The Experience

donnie

The overall experience of meeting the team twice and working on a project can be overwhelming to some who are looking for quick work. For the folks who’ve joined our team, it was a good formula for making the decision about whether this was the right place to work.

It may take time and in our space, time is not unlimited. It’s safe to say that it’s the right time for everyone to make an educated decision about their next job or next hire.

We’re Still At It…

Two years ago, I declared in my last blog entry that I would make “more time” for blogging and low and behold, I failed to do that. Shocker right? It makes sense that my readership dropped to practically none. I think my wife and a few folks for an Amazon Click Farm are my only loyal readership at this point.

I figured that I needed to write an “ice breaker” blog before I start blogging more. I do have more to write and more to say. So I will use this blog as my uncomfortable attempt at pretending I’ve been blogging all along.

The Recap

cattyboh

In my last blog, I teased my massive readership about our move to the historical Natty Boh Tower in Canton. Two years into it, I have to say, every day I love driving to the office and seeing/working with my team. We are a lot bigger than when we moved in back in the summer of 2015. We’ve added 10 more engineers to the office, with plans to add another 4 full-time engineers and 3 summer interns in a matter of weeks. As I mentioned before, the fine folks at Hyperspace outfitted the entire office with Steelcase and Turnstone. I will have to post some pictures in an upcoming blog.

When I started, we only had a handful of customers. I could namely them all and tell you the main point of contacts by their first name. For exactly two years, I wasn’t only the VP of Engineering, but I also served as our primary Tier-1 engineer. Now we have an entire team of support engineers and I’m still learning our newest customers as they on-board.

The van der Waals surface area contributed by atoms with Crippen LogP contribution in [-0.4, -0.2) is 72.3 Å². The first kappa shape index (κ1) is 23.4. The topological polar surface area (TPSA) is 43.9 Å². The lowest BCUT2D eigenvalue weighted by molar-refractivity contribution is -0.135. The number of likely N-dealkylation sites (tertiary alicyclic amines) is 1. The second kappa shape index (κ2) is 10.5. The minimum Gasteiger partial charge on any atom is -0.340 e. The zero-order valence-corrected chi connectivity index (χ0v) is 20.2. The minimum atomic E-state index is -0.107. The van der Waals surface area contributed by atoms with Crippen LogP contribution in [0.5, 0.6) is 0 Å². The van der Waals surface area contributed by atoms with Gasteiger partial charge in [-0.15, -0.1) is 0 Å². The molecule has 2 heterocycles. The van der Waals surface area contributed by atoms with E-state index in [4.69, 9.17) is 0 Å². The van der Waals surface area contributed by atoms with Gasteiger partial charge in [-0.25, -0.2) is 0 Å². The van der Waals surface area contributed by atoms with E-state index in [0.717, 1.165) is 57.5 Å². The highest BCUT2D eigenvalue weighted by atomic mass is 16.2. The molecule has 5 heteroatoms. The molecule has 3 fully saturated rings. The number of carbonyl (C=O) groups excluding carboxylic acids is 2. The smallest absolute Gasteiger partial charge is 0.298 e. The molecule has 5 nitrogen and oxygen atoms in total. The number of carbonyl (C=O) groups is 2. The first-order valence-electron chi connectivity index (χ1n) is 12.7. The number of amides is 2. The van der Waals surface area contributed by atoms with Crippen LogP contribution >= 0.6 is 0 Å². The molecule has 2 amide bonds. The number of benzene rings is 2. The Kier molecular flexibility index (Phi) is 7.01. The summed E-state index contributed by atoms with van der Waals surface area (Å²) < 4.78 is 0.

Initially when I started, we had (1) agent that was GA, our Java agent. We had a second agent that was technically in beta, our .Net agent. We were about to begin our third agent, NodeJS. We had practically no integrations or Open Source contributions.

contrast_sticker

Today, we are putting the finishing touches on our 4th language, Ruby and underway with our next language, which I will keep under wraps until we get closer to beta. We’ve got two modes to our language portfolio: Assess and Protect.

Probably our biggest news since I last wrote, outside of our growth (customers, people and product) would be the investment we received last year from our Series-B. When we took in our Series-A, we were really heads down and quite frankly all working 18-hour days and most weekends. I still work 18-hour days from time to time, but now it’s more a modest 14-hour day 🙂